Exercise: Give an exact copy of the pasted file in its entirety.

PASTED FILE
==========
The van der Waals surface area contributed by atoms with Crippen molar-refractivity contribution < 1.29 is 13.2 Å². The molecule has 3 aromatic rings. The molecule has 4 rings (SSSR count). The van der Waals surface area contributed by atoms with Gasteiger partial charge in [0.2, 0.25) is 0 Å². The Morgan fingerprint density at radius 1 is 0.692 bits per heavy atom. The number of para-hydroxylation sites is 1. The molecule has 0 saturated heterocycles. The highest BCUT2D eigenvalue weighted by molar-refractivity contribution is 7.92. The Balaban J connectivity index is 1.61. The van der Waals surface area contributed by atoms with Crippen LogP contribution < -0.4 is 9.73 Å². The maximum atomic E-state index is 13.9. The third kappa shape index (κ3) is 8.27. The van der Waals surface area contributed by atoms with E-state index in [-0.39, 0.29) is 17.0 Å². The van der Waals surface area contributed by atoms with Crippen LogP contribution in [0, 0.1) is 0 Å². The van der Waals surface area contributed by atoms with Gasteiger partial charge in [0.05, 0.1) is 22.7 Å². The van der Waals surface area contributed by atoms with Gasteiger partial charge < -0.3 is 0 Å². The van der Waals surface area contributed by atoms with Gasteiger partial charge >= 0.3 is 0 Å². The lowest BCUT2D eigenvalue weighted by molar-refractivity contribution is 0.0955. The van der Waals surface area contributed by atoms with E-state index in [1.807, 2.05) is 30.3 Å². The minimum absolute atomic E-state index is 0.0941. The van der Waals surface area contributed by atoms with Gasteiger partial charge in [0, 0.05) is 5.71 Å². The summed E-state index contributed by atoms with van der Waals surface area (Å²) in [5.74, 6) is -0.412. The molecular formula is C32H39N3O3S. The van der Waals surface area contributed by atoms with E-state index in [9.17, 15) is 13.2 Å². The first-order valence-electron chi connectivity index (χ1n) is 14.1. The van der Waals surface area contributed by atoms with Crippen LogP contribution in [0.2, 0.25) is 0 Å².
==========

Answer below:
The van der Waals surface area contributed by atoms with Crippen molar-refractivity contribution < 1.29 is 13.2 Å². The molecule has 3 aromatic rings. The molecule has 4 rings (SSSR count). The van der Waals surface area contributed by atoms with Gasteiger partial charge in [0.2, 0.25) is 0 Å². The Morgan fingerprint density at radius 1 is 0.692 bits per heavy atom. The number of para-hydroxylation sites is 1. The molecule has 0 saturated heterocycles. The highest BCUT2D eigenvalue weighted by molar-refractivity contribution is 7.92. The Balaban J connectivity index is 1.61. The van der Waals surface area contributed by atoms with Crippen LogP contribution < -0.4 is 9.73 Å². The maximum atomic E-state index is 13.9. The third kappa shape index (κ3) is 8.27. The van der Waals surface area contributed by atoms with E-state index in [-0.39, 0.29) is 17.0 Å². The van der Waals surface area contributed by atoms with Crippen LogP contribution in [0, 0.1) is 0 Å². The van der Waals surface area contributed by atoms with Gasteiger partial charge in [0.05, 0.1) is 22.7 Å². The van der Waals surface area contributed by atoms with Gasteiger partial charge < -0.3 is 0 Å². The van der Waals surface area contributed by atoms with Gasteiger partial charge >= 0.3 is 0 Å². The lowest BCUT2D eigenvalue weighted by molar-refractivity contribution is 0.0955. The van der Waals surface area contributed by atoms with E-state index in [1.807, 2.05) is 30.3 Å². The minimum absolute atomic E-state index is 0.0941. The van der Waals surface area contributed by atoms with Gasteiger partial charge in [0, 0.05) is 5.71 Å². The summed E-state index contributed by atoms with van der Waals surface area (Å²) in [5.74, 6) is -0.412. The molecular formula is C32H39N3O3S. The van der Waals surface area contributed by atoms with E-state index in [9.17, 15) is 13.2 Å². The first-order valence-electron chi connectivity index (χ1n) is 14.1. The van der Waals surface area contributed by atoms with Crippen LogP contribution in [0.2, 0.25) is 0 Å².